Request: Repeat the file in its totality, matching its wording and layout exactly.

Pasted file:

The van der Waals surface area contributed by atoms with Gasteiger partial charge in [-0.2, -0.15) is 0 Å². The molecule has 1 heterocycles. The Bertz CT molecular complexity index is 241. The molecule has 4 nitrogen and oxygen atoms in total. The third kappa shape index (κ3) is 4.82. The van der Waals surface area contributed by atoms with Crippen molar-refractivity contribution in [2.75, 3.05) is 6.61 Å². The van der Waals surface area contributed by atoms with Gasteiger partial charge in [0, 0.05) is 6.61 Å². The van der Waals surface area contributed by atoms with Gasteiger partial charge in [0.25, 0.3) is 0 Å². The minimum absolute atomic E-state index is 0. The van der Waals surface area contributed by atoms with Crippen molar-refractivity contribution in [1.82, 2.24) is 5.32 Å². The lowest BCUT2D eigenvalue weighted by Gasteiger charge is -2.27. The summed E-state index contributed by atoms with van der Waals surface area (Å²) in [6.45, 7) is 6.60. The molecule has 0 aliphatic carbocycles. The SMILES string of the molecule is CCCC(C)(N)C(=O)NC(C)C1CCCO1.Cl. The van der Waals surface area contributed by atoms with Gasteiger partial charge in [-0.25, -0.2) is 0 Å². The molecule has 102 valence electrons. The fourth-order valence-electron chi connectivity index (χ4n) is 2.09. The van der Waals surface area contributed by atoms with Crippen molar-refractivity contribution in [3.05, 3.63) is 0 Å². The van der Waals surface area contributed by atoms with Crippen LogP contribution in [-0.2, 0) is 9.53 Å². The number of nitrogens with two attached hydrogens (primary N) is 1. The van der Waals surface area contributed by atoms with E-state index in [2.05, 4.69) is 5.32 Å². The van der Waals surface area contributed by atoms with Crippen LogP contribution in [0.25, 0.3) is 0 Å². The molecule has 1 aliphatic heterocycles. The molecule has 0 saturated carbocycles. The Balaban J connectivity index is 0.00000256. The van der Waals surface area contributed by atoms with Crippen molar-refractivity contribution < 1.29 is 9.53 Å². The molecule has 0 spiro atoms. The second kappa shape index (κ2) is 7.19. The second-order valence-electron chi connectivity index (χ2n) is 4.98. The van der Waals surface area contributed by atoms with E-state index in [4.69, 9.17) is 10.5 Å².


The van der Waals surface area contributed by atoms with Gasteiger partial charge in [-0.2, -0.15) is 0 Å². The molecule has 1 heterocycles. The Bertz CT molecular complexity index is 241. The molecule has 4 nitrogen and oxygen atoms in total. The third kappa shape index (κ3) is 4.82. The van der Waals surface area contributed by atoms with Crippen molar-refractivity contribution in [2.75, 3.05) is 6.61 Å². The van der Waals surface area contributed by atoms with Gasteiger partial charge in [0, 0.05) is 6.61 Å². The van der Waals surface area contributed by atoms with Gasteiger partial charge in [0.25, 0.3) is 0 Å². The minimum absolute atomic E-state index is 0. The van der Waals surface area contributed by atoms with Crippen molar-refractivity contribution in [1.82, 2.24) is 5.32 Å². The lowest BCUT2D eigenvalue weighted by Gasteiger charge is -2.27. The summed E-state index contributed by atoms with van der Waals surface area (Å²) in [6.45, 7) is 6.60. The molecule has 0 aliphatic carbocycles. The SMILES string of the molecule is CCCC(C)(N)C(=O)NC(C)C1CCCO1.Cl. The van der Waals surface area contributed by atoms with Gasteiger partial charge in [-0.25, -0.2) is 0 Å². The molecule has 102 valence electrons. The fourth-order valence-electron chi connectivity index (χ4n) is 2.09. The van der Waals surface area contributed by atoms with Crippen molar-refractivity contribution in [3.05, 3.63) is 0 Å². The van der Waals surface area contributed by atoms with Crippen LogP contribution in [-0.2, 0) is 9.53 Å². The number of nitrogens with two attached hydrogens (primary N) is 1. The van der Waals surface area contributed by atoms with E-state index in [2.05, 4.69) is 5.32 Å². The van der Waals surface area contributed by atoms with Crippen LogP contribution in [0.25, 0.3) is 0 Å². The molecule has 1 aliphatic heterocycles. The molecule has 0 saturated carbocycles. The Balaban J connectivity index is 0.00000256. The van der Waals surface area contributed by atoms with Crippen molar-refractivity contribution < 1.29 is 9.53 Å². The molecule has 0 spiro atoms. The second kappa shape index (κ2) is 7.19. The second-order valence-electron chi connectivity index (χ2n) is 4.98. The van der Waals surface area contributed by atoms with E-state index in [4.69, 9.17) is 10.5 Å².